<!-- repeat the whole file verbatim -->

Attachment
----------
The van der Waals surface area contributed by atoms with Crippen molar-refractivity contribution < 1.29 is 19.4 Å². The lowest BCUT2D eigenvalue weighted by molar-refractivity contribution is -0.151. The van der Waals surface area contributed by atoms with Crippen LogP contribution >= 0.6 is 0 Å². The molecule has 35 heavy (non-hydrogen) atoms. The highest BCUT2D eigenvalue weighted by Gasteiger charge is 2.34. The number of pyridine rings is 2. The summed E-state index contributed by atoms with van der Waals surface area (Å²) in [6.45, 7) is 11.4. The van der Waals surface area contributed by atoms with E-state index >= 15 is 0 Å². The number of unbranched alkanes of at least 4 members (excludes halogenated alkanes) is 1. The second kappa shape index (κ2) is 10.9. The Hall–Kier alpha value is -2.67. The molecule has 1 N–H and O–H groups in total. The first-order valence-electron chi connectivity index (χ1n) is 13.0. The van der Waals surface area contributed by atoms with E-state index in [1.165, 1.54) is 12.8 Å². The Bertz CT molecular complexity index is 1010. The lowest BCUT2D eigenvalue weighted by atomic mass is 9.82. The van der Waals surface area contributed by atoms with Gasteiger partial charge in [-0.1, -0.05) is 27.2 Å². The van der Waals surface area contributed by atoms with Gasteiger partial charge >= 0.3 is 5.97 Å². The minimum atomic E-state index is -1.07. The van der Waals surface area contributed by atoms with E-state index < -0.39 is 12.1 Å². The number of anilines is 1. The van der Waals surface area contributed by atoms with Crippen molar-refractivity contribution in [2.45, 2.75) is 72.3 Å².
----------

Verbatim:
The van der Waals surface area contributed by atoms with Crippen molar-refractivity contribution < 1.29 is 19.4 Å². The lowest BCUT2D eigenvalue weighted by molar-refractivity contribution is -0.151. The van der Waals surface area contributed by atoms with Crippen LogP contribution >= 0.6 is 0 Å². The molecule has 35 heavy (non-hydrogen) atoms. The highest BCUT2D eigenvalue weighted by Gasteiger charge is 2.34. The number of pyridine rings is 2. The summed E-state index contributed by atoms with van der Waals surface area (Å²) in [6.45, 7) is 11.4. The van der Waals surface area contributed by atoms with E-state index >= 15 is 0 Å². The number of unbranched alkanes of at least 4 members (excludes halogenated alkanes) is 1. The second kappa shape index (κ2) is 10.9. The Hall–Kier alpha value is -2.67. The molecule has 1 N–H and O–H groups in total. The first-order valence-electron chi connectivity index (χ1n) is 13.0. The van der Waals surface area contributed by atoms with E-state index in [1.165, 1.54) is 12.8 Å². The Bertz CT molecular complexity index is 1010. The lowest BCUT2D eigenvalue weighted by atomic mass is 9.82. The van der Waals surface area contributed by atoms with Gasteiger partial charge in [-0.1, -0.05) is 27.2 Å². The van der Waals surface area contributed by atoms with Gasteiger partial charge >= 0.3 is 5.97 Å². The minimum atomic E-state index is -1.07. The van der Waals surface area contributed by atoms with E-state index < -0.39 is 12.1 Å². The number of anilines is 1. The van der Waals surface area contributed by atoms with Crippen molar-refractivity contribution in [2.45, 2.75) is 72.3 Å².